Catherine Malatesta played field hockey at Arlington High School, and 18 months ago, as the season was ending, she complained of shoulder pain. She wanted to get it treated before crew season; she also rowed for the school.
A couple of months later, in December 2014, the diagnosis came: She had epithelioid sarcoma, an aggressive cancer that strikes 1 in 10 million people. Worse, it had spread to her lungs and spine. She was 16 years old, and hadn’t been sick a day in her life.
“She won awards for full school attendance,” says her mother, Jennifer Goodwin.
More than that, Catherine was one of those people who brightened a room just by her presence. “She just carried such a positive vibe with her everywhere she went,” says her friend Carly Blau.
Catherine was also someone who loved school, loved her teachers, loved learning. During grueling cancer treatments, she studied for her AP exams and passed them all. She loved to debate -- “She could talk a dog off a meat wagon,” says her mom -- and she wanted to be an attorney.
Last spring from her bed at Children’s Hospital, Catherine recorded her campaign speech; she was running for student council president. The school played it over the loudspeaker. She won.
During one 38-day stretch, she had radiation and chemotherapy simultaneously. There was a clinical trial. Still, for the six months between diagnosis and the end of the school year, she went to class whenever she was able.
Catherine’s heart was as tenacious as her brain. She was the kind of kid who cut off her hair for Locks of Love, taught Sunday school, and was captain of a Relay for Life team to fight cancer.
But the cancer was oblivious to treatment. Catherine couldn’t go to Italy with her chorus. She couldn’t row crew. She was up for a lead in a school play and couldn’t do it. She couldn’t accept a coveted counselor-in-training position at her beloved Camp Coniston in Grantham, N.H., where she had made close friends over four summers.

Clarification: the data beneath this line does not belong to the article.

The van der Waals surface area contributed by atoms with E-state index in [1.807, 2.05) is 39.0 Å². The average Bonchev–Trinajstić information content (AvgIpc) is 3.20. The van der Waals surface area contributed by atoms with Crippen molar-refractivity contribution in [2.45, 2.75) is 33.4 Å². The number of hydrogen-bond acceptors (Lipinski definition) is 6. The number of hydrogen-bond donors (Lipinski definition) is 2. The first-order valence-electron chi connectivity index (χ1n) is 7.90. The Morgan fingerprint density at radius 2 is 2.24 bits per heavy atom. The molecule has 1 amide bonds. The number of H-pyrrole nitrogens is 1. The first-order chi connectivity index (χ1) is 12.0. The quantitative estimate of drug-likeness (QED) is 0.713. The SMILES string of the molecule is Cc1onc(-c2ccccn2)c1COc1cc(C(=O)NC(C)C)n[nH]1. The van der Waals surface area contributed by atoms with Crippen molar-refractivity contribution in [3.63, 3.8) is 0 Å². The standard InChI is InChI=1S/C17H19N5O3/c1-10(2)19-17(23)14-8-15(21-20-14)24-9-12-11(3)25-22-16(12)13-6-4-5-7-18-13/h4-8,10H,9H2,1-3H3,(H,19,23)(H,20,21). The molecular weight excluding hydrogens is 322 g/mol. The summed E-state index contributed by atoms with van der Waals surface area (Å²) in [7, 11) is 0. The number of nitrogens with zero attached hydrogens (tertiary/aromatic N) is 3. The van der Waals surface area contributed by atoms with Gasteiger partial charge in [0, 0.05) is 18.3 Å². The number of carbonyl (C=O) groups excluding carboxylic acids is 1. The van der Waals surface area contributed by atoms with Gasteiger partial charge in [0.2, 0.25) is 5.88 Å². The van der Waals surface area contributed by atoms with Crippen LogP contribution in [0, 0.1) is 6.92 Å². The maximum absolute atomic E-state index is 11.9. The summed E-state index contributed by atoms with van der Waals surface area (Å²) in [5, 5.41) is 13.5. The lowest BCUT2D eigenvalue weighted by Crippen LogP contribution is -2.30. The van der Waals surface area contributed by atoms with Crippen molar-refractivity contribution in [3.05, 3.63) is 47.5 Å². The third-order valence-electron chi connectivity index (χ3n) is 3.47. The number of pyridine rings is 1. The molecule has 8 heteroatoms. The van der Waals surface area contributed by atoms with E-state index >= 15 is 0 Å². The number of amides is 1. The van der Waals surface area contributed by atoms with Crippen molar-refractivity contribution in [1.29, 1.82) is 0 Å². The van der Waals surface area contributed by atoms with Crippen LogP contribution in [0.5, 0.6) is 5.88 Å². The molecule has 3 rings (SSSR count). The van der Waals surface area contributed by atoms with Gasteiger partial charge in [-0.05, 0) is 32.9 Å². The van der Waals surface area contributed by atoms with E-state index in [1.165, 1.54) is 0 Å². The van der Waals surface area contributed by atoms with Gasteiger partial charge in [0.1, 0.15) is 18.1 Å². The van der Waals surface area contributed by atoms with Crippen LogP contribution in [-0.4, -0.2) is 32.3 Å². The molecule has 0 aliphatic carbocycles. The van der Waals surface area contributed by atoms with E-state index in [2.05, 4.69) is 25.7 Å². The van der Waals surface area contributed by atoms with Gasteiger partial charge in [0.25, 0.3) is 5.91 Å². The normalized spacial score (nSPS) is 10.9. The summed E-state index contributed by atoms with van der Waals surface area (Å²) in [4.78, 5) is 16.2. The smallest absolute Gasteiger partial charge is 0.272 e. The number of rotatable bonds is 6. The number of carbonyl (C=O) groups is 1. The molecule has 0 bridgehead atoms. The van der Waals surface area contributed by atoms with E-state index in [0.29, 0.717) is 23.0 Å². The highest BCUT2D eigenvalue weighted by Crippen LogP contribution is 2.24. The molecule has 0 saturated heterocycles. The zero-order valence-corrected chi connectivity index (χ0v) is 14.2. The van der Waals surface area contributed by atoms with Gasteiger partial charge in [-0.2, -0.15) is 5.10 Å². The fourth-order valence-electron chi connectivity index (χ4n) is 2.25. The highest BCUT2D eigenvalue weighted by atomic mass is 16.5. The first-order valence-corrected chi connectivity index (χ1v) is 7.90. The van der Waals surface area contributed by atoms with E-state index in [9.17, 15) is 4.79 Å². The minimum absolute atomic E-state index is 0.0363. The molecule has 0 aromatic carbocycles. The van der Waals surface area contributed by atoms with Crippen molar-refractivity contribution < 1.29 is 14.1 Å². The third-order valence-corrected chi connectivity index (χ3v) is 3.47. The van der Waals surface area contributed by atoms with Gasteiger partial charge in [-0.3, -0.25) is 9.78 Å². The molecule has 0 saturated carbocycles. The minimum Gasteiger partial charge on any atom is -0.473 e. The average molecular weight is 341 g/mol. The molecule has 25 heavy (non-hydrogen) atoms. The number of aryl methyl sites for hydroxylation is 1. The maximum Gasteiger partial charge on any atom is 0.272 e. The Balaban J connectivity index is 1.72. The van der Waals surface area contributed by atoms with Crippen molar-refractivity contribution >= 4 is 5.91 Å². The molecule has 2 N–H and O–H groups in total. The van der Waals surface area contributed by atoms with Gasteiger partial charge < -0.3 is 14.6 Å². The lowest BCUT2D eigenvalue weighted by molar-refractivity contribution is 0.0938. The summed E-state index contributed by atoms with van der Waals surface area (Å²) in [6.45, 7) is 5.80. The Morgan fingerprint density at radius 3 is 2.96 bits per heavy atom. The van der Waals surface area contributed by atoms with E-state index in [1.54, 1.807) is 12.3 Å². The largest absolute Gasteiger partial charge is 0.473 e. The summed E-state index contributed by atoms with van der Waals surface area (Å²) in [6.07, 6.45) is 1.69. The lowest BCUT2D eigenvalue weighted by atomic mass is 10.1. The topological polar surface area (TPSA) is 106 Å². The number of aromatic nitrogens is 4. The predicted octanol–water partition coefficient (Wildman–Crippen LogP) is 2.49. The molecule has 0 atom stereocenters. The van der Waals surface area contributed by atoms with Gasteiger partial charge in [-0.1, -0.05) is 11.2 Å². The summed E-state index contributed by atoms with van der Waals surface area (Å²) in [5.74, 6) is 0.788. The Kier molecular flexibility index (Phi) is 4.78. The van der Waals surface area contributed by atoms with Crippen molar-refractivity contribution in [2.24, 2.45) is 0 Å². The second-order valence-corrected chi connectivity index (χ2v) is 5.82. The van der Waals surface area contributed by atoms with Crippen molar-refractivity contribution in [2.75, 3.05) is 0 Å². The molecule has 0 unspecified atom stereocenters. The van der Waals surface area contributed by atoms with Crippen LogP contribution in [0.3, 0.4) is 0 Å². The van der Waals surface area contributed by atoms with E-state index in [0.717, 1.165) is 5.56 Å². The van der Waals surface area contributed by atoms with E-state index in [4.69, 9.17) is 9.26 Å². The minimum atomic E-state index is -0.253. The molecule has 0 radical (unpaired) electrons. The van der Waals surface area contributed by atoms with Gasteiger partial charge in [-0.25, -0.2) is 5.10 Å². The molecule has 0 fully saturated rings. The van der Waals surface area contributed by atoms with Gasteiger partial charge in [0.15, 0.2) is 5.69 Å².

“She still said every day, ‘How am I going to fight this?’” her mother says.
In one hospital emergency room, Catherine told her mother about a prom dress she had seen online. “Let’s buy it,” her mom said.
The lovely, smoky blue dress arrived, and it was perfect. They took Catherine’s wig to a hairdresser. Catherine was determined to go to her junior prom on May 29 with childhood friend Peter Clifford.
The two weeks before the prom, she was hospitalized with fluid in her lungs. She was discharged at 7 p.m. the night before the prom. She went to the dance and had a great time. But four days later, she was hospitalized, and she remained at Children’s until she died on Aug. 2, 2015. She left behind her mother, father Gregg, two younger brothers, and an army of friends.
“The last time most of her friends saw her was at prom,” says her mother. “The last thing they saw her in was her dress.”
Goodwin invited Catherine’s best friends to go through her things and take what they wanted. “Her prom dress was still hanging on her closet door, and her friends started trying it on. They said, ‘We should all wear Catherine’s dress,’” Goodwin says.
“The Sisterhood of the Traveling Prom Dress” is what Goodwin is calling the effort, in a nod to the best-selling novel, and movie, about 16-year-old girlfriends and some special pants that bonded them.
Some of those wearing the dress are camp friends, others are Arlington High friends. The first to wear Catherine’s dress will be Jillian Danton, who is going to the Arlington High junior prom on Friday.
Then Emma Schambers will wear it to the East Greenwich High School senior prom in Rhode Island on May 13. Next, Lauren Hourican will wear it to the Arlington High senior prom on May 20. The last one is Carly Blau, who will wear it to the Beverly High School senior prom on June 2.
“I think that prom was a very special time for Catherine last year, with everything she was going through,” says Carly, who knew Catherine from camp. “By wearing her dress, it’s a way to connect with her, and have some closure and shine as bright as she did at prom.”
Catherine was 5 foot 7, and wore heels to prom. Not all the girls wearing the dress are built like her, but there is a tailor who is part of the team, who is hemming and un-hemming as needed. Goodwin will tend to the drycleaning and dropoffs.
“I know my daughter would be overjoyed that her friends wanted to honor her memory in this way,” says Goodwin. “She will be with them at their prom.”Bella English writes from Milton. She can be reached at firstname.lastname@example.org.